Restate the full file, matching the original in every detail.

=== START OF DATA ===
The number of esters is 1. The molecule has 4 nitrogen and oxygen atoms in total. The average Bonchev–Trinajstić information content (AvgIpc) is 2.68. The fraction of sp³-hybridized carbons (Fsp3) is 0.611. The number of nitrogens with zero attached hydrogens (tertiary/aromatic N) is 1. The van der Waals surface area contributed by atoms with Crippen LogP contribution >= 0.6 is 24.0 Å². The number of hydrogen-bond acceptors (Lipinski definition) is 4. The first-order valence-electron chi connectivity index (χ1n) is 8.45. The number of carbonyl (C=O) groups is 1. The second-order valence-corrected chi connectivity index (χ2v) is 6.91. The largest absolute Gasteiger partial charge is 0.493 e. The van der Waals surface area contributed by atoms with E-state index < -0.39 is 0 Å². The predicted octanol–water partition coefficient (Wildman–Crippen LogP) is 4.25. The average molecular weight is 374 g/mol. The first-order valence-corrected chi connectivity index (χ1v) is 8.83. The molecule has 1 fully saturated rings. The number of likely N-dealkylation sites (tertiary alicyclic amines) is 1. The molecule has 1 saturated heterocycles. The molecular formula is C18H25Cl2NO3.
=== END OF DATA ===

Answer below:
The number of esters is 1. The molecule has 4 nitrogen and oxygen atoms in total. The average Bonchev–Trinajstić information content (AvgIpc) is 2.68. The fraction of sp³-hybridized carbons (Fsp3) is 0.611. The number of nitrogens with zero attached hydrogens (tertiary/aromatic N) is 1. The van der Waals surface area contributed by atoms with Crippen LogP contribution >= 0.6 is 24.0 Å². The number of hydrogen-bond acceptors (Lipinski definition) is 4. The first-order valence-electron chi connectivity index (χ1n) is 8.45. The number of carbonyl (C=O) groups is 1. The second-order valence-corrected chi connectivity index (χ2v) is 6.91. The largest absolute Gasteiger partial charge is 0.493 e. The van der Waals surface area contributed by atoms with E-state index < -0.39 is 0 Å². The predicted octanol–water partition coefficient (Wildman–Crippen LogP) is 4.25. The average molecular weight is 374 g/mol. The first-order valence-corrected chi connectivity index (χ1v) is 8.83. The molecule has 1 fully saturated rings. The number of likely N-dealkylation sites (tertiary alicyclic amines) is 1. The molecule has 1 saturated heterocycles. The molecular formula is C18H25Cl2NO3.